Debugging your Teams Bot using Ngrok

   Words by Paul McQuillan

   on 15/02/2021 08:00:00

When we are developing a Bot for Teams using .Net Core, we can publish the code for our Bot into Azure to see our work in action.

But its difficult to attach a debugger when our process is running in Azure.

So if we want to debug our Bot whilst developing to trace its execution or monitor unit tests – what do we do?

Well, we can use a utility titled Ngrok to temporarily give the Bot running on our Local Machine a public facing WAN Address that Azure can communicate with – but as the code is still running on our Local Machine, we can trace its execution in our Visual Studio Debugger even as different public processes in Teams and Azure communicate (and so wait for) our Bot running locally.

The following will get this up and going for us:

Get Ngrok

Download Ngrok from


This downloads an EXE file which is our command line way of running Ngrok.

Start our Ngrok Forwarding URL

Run Ngrok as Admin and enter the following command to open localhost port 3978 publicly:

Ngrok http -host-header=rewrite 3978

NOTE: The Port here for 3978 should match the output that Visual Studio is running – which may vary from machine to machine.

This will start the mirroring of localhost to a public address – the console output showing the detail of this in action:


Point our Web App Bot to our Ngrok Forwarding URL

Our next step is to point our Azure Bot Channel to the newly created public facing address.

NOTE: This will break our Bot whilst it is pointing to our local address and not the real bot address!  So this should only be done in a Dev Instance of the Bot, or by creating a 2nd Messaging Endpoint to work with.

We can do this by opening our Web App Bot definition in Azure.

Within here, we then navigate into Configuration and look at the Messaging Endpoint setting.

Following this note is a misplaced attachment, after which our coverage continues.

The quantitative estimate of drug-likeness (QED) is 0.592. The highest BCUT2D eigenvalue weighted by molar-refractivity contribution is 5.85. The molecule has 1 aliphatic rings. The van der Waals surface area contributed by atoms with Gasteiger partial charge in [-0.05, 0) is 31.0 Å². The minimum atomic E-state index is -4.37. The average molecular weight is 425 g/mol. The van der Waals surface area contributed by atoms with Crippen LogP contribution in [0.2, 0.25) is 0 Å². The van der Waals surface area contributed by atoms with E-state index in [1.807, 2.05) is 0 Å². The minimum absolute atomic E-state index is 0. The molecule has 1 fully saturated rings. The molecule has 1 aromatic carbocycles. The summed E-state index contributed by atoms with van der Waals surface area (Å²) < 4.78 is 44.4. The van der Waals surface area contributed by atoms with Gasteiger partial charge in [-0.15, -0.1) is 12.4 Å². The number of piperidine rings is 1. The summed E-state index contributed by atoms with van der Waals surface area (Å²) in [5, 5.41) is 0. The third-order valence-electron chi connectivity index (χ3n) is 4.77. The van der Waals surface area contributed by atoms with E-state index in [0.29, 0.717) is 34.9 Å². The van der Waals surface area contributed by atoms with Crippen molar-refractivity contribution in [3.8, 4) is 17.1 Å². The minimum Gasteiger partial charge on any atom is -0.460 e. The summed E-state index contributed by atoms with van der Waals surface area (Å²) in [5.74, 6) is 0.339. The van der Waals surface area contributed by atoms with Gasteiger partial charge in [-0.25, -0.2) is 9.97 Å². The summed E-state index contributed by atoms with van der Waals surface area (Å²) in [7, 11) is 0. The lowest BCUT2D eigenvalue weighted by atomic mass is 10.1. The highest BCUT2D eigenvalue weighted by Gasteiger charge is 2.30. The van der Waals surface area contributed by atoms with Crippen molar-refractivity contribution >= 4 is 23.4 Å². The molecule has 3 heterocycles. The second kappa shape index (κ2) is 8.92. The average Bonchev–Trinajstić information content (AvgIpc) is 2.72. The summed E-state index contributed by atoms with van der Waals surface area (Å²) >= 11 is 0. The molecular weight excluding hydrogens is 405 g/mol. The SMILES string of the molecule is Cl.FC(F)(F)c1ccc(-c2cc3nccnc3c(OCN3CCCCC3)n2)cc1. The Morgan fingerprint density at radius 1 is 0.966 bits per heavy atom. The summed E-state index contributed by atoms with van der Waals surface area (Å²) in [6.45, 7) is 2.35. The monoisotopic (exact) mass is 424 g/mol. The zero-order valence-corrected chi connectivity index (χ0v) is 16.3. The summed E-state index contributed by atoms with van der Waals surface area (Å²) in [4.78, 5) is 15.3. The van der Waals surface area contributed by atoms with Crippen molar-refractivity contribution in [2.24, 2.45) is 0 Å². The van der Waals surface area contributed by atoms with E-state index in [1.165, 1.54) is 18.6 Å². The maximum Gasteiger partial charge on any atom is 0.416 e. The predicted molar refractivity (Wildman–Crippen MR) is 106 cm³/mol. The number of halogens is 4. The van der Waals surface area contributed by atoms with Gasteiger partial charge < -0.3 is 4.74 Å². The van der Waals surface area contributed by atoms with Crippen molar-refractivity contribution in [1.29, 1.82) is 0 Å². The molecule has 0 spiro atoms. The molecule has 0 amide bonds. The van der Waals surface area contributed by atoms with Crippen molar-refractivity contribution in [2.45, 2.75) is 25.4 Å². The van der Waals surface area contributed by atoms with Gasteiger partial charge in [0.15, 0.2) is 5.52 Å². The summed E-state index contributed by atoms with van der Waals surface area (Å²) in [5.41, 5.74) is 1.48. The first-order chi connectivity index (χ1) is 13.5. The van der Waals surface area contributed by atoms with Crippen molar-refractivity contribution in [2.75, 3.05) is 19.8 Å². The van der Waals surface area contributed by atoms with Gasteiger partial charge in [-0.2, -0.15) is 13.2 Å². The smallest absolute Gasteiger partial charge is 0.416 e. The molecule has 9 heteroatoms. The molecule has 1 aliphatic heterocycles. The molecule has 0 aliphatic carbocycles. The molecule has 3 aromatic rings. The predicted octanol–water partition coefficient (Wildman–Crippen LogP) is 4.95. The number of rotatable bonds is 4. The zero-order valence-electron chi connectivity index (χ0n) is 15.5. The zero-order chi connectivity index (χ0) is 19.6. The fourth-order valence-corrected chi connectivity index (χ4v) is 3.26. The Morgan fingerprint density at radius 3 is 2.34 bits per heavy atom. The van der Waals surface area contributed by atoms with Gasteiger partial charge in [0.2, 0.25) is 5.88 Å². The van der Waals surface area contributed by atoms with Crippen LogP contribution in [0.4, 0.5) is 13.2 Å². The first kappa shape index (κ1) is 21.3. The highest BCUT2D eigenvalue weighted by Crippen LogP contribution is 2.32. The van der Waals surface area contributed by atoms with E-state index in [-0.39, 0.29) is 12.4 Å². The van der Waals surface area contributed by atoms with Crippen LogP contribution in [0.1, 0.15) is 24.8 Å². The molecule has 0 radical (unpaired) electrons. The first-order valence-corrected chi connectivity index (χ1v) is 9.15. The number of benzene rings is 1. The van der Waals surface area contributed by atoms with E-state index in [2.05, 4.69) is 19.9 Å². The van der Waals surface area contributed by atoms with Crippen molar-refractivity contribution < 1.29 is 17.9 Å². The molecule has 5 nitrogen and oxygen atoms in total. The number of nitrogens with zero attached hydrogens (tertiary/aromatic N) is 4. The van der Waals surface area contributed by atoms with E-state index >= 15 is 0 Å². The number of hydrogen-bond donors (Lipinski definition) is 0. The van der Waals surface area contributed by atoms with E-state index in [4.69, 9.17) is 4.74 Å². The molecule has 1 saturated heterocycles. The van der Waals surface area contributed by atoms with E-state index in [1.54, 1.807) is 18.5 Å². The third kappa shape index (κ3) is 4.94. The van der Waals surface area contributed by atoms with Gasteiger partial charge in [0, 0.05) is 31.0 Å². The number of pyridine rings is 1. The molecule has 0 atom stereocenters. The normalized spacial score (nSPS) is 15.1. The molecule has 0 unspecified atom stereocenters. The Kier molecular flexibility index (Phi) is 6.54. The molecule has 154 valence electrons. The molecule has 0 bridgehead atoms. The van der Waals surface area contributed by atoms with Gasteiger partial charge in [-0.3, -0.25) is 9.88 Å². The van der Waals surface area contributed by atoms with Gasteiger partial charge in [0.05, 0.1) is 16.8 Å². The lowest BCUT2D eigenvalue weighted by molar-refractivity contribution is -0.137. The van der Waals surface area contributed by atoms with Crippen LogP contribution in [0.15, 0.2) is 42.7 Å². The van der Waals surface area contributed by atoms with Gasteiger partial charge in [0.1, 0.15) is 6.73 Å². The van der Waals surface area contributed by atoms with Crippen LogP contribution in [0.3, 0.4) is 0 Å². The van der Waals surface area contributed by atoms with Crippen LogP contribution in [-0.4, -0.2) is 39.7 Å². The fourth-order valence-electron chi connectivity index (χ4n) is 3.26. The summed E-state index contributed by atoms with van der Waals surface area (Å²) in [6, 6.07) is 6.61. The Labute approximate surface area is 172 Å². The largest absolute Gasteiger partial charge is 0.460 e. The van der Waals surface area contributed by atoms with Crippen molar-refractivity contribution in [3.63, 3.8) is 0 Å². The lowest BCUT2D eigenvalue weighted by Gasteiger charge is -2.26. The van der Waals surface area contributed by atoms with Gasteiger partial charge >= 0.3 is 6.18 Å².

This will typically be an Azure URL based on our Bot App’s Name – such as:


We can swap out this URL and replace it with our Ngrok URL. (making sure to use the https address)

Once applied – now any call to the Bot will be ramped through Ngrok to our locally running of the code, and so captured by the debugger in Visual Studio:


This allows us to trace the execution and compare our workings to the eventual outcome of our code in Teams.


So we can see the same outcome here, but having traced the working through the debugger.

Is this the best way?

This gives us a great way of debugging our Bot and has some advantages when it comes to debugging messages from other sources – say if we are posting to our Bot from Power Automate or Dynamics.

But it comes with some disadvantages.

If we turn off Ngrok then our Bot ceases to function, as it will be looking for a Endpoint Messaging URL that no longer exists.

Similarly it can only really work for one developer at a time – as the entire instance of the Bot is rerouted to a single workstation. (so again, never use it for a Bot that's running for anything other than Development!)

We can work around some of these disadvantages by creating a new Bot Channel Registration and then connecting this Registration to our Local Messaging Endpoint rather than affecting the Bot in Azure.

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